Impact in the oncologist's consulting room
Patients who are diagnosed with cancer often have to make a choice of treatment together with their doctors at short notice. But how does a patient do this properly, taking into account all the factors of prognosis, risks, and side effects? And what do percentages mean for an individual patient? Together with the Integraal Kankercentrum Nederland (IKNL), Tilburg University is developing a tool to provide patients with personalized information.
'What does this probability calculus mean for me?'
“There are websites, brochures, and flyers with general information about the large group of average patients. But as a patient, you want to know what a treatment means to you,” says researcher Emiel Krahmer of the Tilburg School of Humanities and Digital Sciences (TSHD). “Moreover, there is no such thing as 'the patient,' every human being is different, in terms of lifestyle, age, illness, and how and how much information the patient wants to receive. There are so many variables that it is necessary to incorporate them into a tool.”
More than survival chances
“In choosing a treatment, many factors are taken into account,” explains Xander Verbeek, Chief Innovation Officer of IKNL. “The choice for prostate removal for prostate cancer, for example, is different for a fit 50-year-old man with prostate cancer compared to an 82-year-old man in a nursing home. Treatment choices have always been based primarily on prognosis of survival. Nowadays, we look more and more at quality of life. Because an increasing number of people get and survive cancer but continue to have complaints afterwards. IKNL manages the Netherlands Cancer Registry, a treasure trove of data on diagnosis and treatment. The PROFILE database of quality of life reported by patients is also used, a real gold mine. Data we can use to sketch patient profiles. The result is a data-driven tool that focuses on the patient's profile. What choices did people like you make in this position?”
‘IKNL manages a wealth of data on cancer patients’
- Xander Verbeek
“In the medical world a lot of research is done on prediction models. But subsequently you have to do something with it. That is the power of this research. We work with reliable data, also in collaborations with Kanker.nl. This information has been validated and written in an accessible way. It is important to describe jargon and difficult terms in the same way in the tool, to avoid confusion,” according to Verbeek. Krahmer: “It is quite difficult to explain the difference between a general probability calculus for all patients and the probability for you personally. A lot of research has been done into the best way of “framing” information: how to explain something as well as possible.”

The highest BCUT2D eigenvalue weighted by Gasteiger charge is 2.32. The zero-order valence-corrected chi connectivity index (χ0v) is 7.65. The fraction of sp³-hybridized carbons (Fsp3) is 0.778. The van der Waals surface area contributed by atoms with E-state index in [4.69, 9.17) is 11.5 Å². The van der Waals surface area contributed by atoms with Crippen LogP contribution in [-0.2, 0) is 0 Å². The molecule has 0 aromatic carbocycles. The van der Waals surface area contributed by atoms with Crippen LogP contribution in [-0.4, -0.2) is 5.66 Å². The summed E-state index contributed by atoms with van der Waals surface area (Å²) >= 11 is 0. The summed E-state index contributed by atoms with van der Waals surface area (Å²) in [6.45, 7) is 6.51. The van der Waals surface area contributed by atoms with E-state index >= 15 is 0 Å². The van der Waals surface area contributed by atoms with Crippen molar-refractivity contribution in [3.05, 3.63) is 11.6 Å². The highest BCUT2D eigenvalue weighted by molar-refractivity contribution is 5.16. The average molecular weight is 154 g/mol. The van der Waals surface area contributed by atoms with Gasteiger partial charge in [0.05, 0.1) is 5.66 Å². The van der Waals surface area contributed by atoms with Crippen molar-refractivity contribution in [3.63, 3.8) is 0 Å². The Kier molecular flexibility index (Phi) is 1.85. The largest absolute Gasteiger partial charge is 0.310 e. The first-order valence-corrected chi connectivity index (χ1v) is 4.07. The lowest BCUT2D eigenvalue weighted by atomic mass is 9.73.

'There is no such thing as ‘the patient,’ every person is different'
- Emiel Krahmer
“Different disciplines come together in this project: data science, language technology, and communication research,” says Krahmer. “That makes it particularly enjoyable to work on. I learn a lot about the medical world. By the way, our three PhD candidates do as well. They sit at the IKNL one day a week and were also allowed to shadow a doctor in the hospital for one day, including during bad news conversations: a very instructive experience.” Verbeek is also enthusiastic about the collaboration. Verbeek: “It's nice to see what the meaning of the story behind the figures is. And the doctors are also keen to work with the tool. That's how we create impact in the consulting room.”
“It's surprising for me that not every patient wants the same amount of information,” Krahmer continues. “One wants to know everything, the other wants to know as little as possible. You have to include this in your tool as well. Another revelation for me was that doctors often make intuitive choices in how they inform people. At the same time, we know from research that, sadly, little of the information from a conversation between doctor and patient is remembered. Then it is valuable for people to be able to consult tailor-made information at home.”
More information, more applications
After a year and a half, the contours are now in place. In a few years, there should be tools for intestinal and breast cancer. Krahmer: “I can imagine that you can develop something similar for all types of cancer based on the same methodology, adapted for that specific condition.” In the coming years, the wealth of information on cancer patients and treatments will only grow. Verbeek: “We are now working with the large amount of available information. In a number of years, more parameters will be available for patients, for example, through the use of smart watches.”
The tool will be evaluated afterwards. “Important,” emphasizes Verbeek, “because we want to make a tool that really helps the patient. We are now starting to create concepts, and we also test these as we go along. Are patients going to make different choices? Krahmer: “Patients are expected to make less invasive choices if they know what the risks for side effects are in combination with an improvement in the chances of survival. At the same time, I wonder. The uncertainty of a cancer diagnosis is big, and perhaps patients are still inclined to opt for an invasive treatment in order to be on the safe side. But they do so having all the relevant information.”